In the wake of this Grimsley revelation, as well as Roger Clemens' 4th or 5th return from retirement, I thought it might be interesting to float this idea. Clemens is like the Bonds of pitchers, in terms of his on-field performance. He has 7 Cy Youngs, is 2nd all-time in strikeouts, and his 341 wins rank 9th all-time and of the guys ahead of him, Warren Spahn is the most recent to retire in 1965. He is by far the best pitcher of our generation.
Bonds allegedly began using performance enhancing drugs after the 1998 season at the age of 34. Prior to that age he averaged .290/32/94 per season, and afterwards his numbers have been .324/43/94 and a bajillion walks. Here are some numbers on Clemens to ponder: From his rookie year in 1984 until 1992, Clemens was one of the most dominant pitchers in baseball, going 152-72 with a 2.79 ERA and nearly 1900 Ks. However, from 1992-1996, he went a mediocre 40-39 with a 3.75 ERA. Boston GM Dan Duquette thought he was done and let him go to the Blue Jays. Clemens was also 34 in the 1997 season, when he had perhaps his finest season of his career, magically resurrecting himself by going 21-7 with a 2.05 ERA and 292 Ks. He has continued to have remarkable seasons after that in his old age, compiling nearly identical numbers from age 34-42 as he did from age 22-30. My question is this: What caused this amazing turnaround? Was it really new found motivation when everyone thought he was on the downside of his career? Or did he get a magical pick-me-up that everyone is accusing Bonds of getting that has carried him to his new heights?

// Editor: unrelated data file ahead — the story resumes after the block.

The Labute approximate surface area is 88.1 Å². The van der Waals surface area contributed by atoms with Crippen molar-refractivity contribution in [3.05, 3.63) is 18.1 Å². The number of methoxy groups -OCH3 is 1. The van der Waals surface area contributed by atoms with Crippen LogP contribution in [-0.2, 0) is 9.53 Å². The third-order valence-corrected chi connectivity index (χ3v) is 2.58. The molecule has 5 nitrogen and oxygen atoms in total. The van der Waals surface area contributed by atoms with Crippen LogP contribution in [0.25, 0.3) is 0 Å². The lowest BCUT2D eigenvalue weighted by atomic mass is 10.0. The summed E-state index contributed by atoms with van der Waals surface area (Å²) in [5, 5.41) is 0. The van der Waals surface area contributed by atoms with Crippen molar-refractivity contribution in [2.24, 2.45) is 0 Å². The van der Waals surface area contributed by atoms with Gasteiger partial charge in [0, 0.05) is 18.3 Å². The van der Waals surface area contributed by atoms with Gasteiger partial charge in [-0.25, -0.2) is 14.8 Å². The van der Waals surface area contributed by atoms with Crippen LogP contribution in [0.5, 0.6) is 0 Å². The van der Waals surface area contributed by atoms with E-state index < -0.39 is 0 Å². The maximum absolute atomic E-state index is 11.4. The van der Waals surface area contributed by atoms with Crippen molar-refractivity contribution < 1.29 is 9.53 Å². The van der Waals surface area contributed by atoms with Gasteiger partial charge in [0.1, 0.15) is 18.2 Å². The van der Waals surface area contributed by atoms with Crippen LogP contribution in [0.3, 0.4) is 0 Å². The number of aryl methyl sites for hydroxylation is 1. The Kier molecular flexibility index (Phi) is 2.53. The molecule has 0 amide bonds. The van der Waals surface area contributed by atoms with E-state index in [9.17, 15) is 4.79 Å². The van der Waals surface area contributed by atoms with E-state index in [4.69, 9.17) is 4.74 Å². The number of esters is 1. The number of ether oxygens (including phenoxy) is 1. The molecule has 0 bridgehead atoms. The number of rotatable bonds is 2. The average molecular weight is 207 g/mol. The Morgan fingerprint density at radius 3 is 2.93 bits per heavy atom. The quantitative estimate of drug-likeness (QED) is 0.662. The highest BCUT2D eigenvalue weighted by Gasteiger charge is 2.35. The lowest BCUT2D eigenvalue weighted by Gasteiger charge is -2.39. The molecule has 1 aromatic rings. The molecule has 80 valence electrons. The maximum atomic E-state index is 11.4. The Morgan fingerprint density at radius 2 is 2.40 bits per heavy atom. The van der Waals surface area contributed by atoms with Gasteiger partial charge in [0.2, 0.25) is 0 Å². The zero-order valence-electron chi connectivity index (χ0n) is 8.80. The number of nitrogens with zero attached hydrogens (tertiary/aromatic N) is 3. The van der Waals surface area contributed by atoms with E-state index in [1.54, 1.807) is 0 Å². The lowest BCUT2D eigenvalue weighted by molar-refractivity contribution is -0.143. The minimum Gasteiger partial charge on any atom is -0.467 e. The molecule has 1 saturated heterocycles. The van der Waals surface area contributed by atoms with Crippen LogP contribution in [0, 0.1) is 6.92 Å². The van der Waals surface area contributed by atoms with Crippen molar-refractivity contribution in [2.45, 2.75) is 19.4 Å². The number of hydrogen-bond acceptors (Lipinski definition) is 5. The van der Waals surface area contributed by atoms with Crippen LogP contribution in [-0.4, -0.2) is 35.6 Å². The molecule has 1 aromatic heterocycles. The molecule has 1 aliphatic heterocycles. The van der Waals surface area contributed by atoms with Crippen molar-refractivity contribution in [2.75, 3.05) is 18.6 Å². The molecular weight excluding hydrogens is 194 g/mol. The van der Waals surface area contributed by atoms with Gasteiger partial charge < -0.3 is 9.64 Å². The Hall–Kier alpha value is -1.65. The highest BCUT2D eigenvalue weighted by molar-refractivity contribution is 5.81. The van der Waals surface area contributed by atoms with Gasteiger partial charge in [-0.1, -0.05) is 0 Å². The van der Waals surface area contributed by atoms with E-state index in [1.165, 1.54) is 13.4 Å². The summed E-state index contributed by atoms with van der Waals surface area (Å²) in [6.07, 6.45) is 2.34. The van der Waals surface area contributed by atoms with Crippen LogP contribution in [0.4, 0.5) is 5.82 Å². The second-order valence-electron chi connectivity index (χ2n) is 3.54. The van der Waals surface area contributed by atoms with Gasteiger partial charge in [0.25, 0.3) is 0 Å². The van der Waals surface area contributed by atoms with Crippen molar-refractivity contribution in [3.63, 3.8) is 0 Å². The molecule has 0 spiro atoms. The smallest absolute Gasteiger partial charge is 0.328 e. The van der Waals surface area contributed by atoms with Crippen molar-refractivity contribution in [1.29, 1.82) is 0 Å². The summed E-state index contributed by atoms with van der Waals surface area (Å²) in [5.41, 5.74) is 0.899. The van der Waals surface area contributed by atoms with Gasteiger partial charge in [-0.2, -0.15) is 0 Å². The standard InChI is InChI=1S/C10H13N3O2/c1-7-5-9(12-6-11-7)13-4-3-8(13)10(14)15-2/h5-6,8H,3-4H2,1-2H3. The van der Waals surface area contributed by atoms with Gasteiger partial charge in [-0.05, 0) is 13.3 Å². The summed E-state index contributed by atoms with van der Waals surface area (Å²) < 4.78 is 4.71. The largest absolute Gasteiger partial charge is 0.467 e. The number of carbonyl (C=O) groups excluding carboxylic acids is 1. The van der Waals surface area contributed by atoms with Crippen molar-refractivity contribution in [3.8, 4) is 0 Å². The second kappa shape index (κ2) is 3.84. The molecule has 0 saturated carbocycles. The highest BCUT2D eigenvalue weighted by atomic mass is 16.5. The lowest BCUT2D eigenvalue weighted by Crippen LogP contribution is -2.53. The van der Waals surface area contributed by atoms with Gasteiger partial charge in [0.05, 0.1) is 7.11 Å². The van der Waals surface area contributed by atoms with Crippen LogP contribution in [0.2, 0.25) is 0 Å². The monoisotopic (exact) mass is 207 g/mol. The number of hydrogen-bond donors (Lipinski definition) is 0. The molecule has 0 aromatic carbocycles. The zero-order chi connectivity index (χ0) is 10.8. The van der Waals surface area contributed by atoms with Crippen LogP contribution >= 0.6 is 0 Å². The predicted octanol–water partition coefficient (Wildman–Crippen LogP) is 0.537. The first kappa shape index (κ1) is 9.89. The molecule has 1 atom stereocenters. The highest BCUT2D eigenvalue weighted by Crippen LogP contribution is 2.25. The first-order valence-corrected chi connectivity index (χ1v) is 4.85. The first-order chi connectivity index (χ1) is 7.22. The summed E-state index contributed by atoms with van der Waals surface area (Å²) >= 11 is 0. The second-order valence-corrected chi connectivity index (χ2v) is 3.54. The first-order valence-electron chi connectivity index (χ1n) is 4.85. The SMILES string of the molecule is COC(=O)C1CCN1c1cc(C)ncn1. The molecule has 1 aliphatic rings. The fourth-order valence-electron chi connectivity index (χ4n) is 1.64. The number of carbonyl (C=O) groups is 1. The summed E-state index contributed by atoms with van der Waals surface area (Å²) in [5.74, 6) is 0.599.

Clemens is currently listed at 6-4 and 235, but looking back to his early years, he is much more slender and his babyface is not nearly as square-looking as it is now. People accuse Bonds by pointing to his physique, but what about Clemens? I dont have the statistics on his measurements as a rookie, but he has certainly gained at least 30 pounds and most of it seems to be in his upper body, and his face is defintely fatter than it used to be. Also, what about that bat-throwing incident in the 2000 World Series? Maybe a bout of 'Roid Rage perhaps? This is all hypothetical of course, but I find it interesting. Bonds and Clemens both have tremendous numbers in their late age, and are both intense personalities on the field and off. But Bonds, a black man, has become the ultimate villain, while the white man Clemens is everyone's hero and family man. Bonds is assumed guilty already, while nobody even questions Clemens. I find that a little strange.